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Jared Fogle, the fast food spokesperson who for years pushed Subway sandwiches as a healthy meal choice, will spend the foreseeable future in prison for having sex with minors and possessing vast amounts of sexualized images of child abuse.
Fogle, 38, was sentenced to 15 and a half years Thursday following a plea deal. He will also give $1.4 million to his victims, and spend the rest of his life in the United States under supervised release once his prison term is completed, the prosecution said.
He had reportedly amassed a vast amount of images and videos. Between Fogle and his co-conspirator, Russell Taylor, who pleaded guilty in September, investigators said they searched through 5.6 terabytes of data over all sorts of devices, including numerous laptops, smartphones, tablets, external hard drives, and digital cameras. This summer, the FBI raided his house and suspected he had asked a minor to advertise sex acts on Craigslist.
Once one of the most prominent fast food spokespeople in the world, Fogle rose to fame as an everyday man who lost significant weight eating Subway’s sandwiches. He was also known for his nonprofit, called the Jared Foundation. Ostensibly designed to fight for children’s health and combat obesity, a USA Today investigation earlier in 2015 found that it hadn’t issued a single grant, nor had it paid taxes.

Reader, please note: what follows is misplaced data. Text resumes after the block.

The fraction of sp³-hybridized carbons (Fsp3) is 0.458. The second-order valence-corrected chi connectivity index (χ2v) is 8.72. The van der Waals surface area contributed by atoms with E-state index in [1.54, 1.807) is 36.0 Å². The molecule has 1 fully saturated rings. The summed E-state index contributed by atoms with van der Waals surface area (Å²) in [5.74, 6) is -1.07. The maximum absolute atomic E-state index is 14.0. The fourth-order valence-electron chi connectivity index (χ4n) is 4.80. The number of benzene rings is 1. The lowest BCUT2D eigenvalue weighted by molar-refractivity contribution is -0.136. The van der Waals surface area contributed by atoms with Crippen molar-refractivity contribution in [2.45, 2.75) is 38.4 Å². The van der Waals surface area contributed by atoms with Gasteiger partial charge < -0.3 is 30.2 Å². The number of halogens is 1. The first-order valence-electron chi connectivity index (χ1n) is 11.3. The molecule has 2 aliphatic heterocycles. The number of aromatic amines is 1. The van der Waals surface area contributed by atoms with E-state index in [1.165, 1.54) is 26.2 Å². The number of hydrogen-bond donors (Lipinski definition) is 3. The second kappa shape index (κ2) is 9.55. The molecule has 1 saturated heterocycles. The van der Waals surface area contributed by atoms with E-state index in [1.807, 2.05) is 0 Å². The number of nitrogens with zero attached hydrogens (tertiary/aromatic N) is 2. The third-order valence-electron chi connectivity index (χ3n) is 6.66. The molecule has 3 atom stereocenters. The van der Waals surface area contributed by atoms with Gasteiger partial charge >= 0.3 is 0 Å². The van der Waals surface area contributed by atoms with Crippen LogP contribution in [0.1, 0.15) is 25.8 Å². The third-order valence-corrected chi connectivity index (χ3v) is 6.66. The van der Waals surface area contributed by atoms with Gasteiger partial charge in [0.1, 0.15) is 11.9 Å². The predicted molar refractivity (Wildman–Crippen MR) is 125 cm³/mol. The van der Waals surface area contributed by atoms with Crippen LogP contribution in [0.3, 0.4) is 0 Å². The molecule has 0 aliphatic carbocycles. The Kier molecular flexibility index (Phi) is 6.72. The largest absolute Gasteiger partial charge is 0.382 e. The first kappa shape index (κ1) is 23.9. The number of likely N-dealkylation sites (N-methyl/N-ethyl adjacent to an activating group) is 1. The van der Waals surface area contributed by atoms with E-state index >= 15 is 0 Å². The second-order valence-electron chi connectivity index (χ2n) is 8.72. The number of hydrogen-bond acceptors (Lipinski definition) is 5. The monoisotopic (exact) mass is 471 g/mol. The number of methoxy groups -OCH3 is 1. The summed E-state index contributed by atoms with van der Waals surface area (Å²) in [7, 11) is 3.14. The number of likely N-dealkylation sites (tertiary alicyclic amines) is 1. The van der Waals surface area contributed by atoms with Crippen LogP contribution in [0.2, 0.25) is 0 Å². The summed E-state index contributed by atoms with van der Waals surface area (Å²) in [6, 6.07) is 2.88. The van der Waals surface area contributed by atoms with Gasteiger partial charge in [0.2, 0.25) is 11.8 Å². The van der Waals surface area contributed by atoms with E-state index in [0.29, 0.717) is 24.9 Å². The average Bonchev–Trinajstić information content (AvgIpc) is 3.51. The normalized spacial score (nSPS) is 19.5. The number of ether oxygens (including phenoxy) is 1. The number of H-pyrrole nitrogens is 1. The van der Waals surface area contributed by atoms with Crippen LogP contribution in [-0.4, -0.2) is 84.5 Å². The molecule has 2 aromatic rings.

But in the meantime, prosecutors said, Fogle systematically took sexual advantage of numerous minors. He took several trips in 2012 and 2013 to pay for sex with girls under the age of consent, prosecutors said, and offered to pay at least one minor a “finder’s fee” to help recruit others.
When asked for comment, a Subway spokesperson referred the Daily Dot to a previous company statement, which said that Fogle’s actions “do not represent our brand values.”
Editor’s Note: This article has been updated to provide additional clarity and context.
Photo via Anna Hanks/Flickr (CC BY 2.0)
A former senior politics reporter for the Daily Dot, Kevin Collier focuses on privacy, cybersecurity, and issues of importance to the open internet. Since leaving the Daily Dot in March 2016, he has served as a reporter for Vocativ and a cybersecurity correspondent for BuzzFeed.